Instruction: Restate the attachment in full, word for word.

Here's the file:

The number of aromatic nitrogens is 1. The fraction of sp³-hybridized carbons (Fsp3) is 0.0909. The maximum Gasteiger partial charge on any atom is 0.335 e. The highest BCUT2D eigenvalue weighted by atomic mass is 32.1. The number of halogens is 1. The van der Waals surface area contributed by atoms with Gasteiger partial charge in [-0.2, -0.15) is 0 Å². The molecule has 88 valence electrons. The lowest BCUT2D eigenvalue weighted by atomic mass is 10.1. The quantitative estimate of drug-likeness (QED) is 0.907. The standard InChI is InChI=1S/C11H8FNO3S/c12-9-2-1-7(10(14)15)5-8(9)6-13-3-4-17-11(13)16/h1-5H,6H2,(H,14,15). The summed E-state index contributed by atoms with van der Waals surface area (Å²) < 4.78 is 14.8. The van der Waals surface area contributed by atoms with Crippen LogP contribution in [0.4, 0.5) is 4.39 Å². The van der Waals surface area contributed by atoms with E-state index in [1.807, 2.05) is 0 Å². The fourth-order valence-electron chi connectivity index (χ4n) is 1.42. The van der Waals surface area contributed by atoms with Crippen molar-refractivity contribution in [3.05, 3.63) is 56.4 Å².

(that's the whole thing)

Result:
The number of aromatic nitrogens is 1. The fraction of sp³-hybridized carbons (Fsp3) is 0.0909. The maximum Gasteiger partial charge on any atom is 0.335 e. The highest BCUT2D eigenvalue weighted by atomic mass is 32.1. The number of halogens is 1. The van der Waals surface area contributed by atoms with Gasteiger partial charge in [-0.2, -0.15) is 0 Å². The molecule has 88 valence electrons. The lowest BCUT2D eigenvalue weighted by atomic mass is 10.1. The quantitative estimate of drug-likeness (QED) is 0.907. The standard InChI is InChI=1S/C11H8FNO3S/c12-9-2-1-7(10(14)15)5-8(9)6-13-3-4-17-11(13)16/h1-5H,6H2,(H,14,15). The summed E-state index contributed by atoms with van der Waals surface area (Å²) < 4.78 is 14.8. The van der Waals surface area contributed by atoms with Crippen LogP contribution in [0.4, 0.5) is 4.39 Å². The van der Waals surface area contributed by atoms with E-state index in [1.807, 2.05) is 0 Å². The fourth-order valence-electron chi connectivity index (χ4n) is 1.42. The van der Waals surface area contributed by atoms with Crippen molar-refractivity contribution in [3.05, 3.63) is 56.4 Å².